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Plastic Ecology: How Evolution Learns
Image credit: Pixabay | CC0 Creative Commons
Maximus Thaler
Maximus Thaler
is a PhD candidate at Binghamton University studying cultural evolution.

Over the last several decades, pesticides have become a standard feature of agricultural ecology. The complex effects of these substances extend far beyond the crop fields themselves. In a series of recent studies, Dr. Jessica Hua has documented the specific impacts that pesticide application has on the surrounding ecosystem. These studies don’t just highlight the interconnected causal web of aquatic ecology, they also offer insight into one of the deepest of evolutionary questions: How does the ability to evolve, evolve? That is, how do genuinely new traits come into being?

The origins of evolutionary creativity remain mysterious, but we can begin to understand them by examining a phenomenon called plasticity. Like the plastic it is named for, plasticity refers to features of organisms that are moldable, flexible, features that change based on the environment.

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The specific plastic response that Dr. Hua has been investigating is pesticide resistance. After an initial exposure to pesticide, woodfrogs (Lithobates sylvaticus) will plastically develop pesticide resistance. This doesn’t involve changing their genomes in any way, just their physiology (not unlike how an experienced guitar player developing calluses after prolonged exposure to guitar strings).


Image source: Wikipedia

This on its own is not terribly interesting – bodies adapt in response to environmental stress across all the branches of life. But what’s notable is that certain populations of frogs that have been consistently exposed to pesticide, over several generations, have been shown to evolve innate resistance. Which is to say that what was once a plastic, flexible physiological change can become a genetically coded trait.

What this means is that a new character was added to the frogs whose origin wasn’t originally a genetic mutation, but rather an active, real time response to the environment. This calls into question the widely believed idea that novel adaptations must originate in the germ line.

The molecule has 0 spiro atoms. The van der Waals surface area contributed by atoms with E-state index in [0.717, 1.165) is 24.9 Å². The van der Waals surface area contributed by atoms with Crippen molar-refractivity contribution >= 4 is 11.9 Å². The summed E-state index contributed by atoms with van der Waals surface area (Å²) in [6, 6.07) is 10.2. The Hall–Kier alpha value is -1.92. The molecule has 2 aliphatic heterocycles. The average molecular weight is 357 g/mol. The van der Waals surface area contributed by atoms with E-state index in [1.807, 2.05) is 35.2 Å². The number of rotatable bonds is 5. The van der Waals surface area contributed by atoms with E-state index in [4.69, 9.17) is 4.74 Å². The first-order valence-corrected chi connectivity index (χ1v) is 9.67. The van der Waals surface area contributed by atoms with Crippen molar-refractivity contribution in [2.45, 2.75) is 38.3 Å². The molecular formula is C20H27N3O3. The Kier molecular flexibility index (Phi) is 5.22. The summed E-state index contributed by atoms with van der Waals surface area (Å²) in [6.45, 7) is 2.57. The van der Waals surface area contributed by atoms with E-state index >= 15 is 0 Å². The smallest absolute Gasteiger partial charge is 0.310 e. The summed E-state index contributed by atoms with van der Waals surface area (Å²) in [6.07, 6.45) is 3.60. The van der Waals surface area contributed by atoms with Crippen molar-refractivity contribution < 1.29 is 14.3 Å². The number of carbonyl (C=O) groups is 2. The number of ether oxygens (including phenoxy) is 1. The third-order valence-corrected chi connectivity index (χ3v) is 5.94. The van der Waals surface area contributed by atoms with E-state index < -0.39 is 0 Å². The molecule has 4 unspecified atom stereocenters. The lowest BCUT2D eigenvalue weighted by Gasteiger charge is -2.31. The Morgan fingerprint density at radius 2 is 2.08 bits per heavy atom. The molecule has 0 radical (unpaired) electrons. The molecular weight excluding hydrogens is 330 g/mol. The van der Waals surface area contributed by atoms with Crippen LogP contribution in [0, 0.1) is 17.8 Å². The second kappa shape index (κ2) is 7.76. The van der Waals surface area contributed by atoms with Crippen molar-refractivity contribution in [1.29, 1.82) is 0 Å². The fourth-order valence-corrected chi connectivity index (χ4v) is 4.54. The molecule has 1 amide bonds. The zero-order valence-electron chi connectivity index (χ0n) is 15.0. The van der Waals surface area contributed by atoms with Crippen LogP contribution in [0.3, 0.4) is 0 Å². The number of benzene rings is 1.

This video describes Dr. Hua’s work in more detail

More generally, these findings shed some weak light on the nature of creativity itself. It remains an open biological question to what extent creatures are actively, causally involved in generating their own bodies, and their own evolutionary histories. It is tempting to try to segregate our ideas about organism development into two distinct realms: over here we have the DNA instructions, and over there we have the organism products, and the DNA causes the organisms, and not the other way around. But examples of plasticity like this indicate that relationship between the two is not simply unidirectional. Very often, organisms play an active role in structuring the DNA which makes them.

If you’d like to learn more about Dr. Hua’s work, you can check out this lecture she gave for the EvoS Seminar Series:

Even more information can be found in the papers cited in these videos:

The contribution of phenotypic plasticity to the evolution of insecticide tolerance in amphibian populations

Evolved pesticide tolerance influences susceptibility to parasites in amphibians

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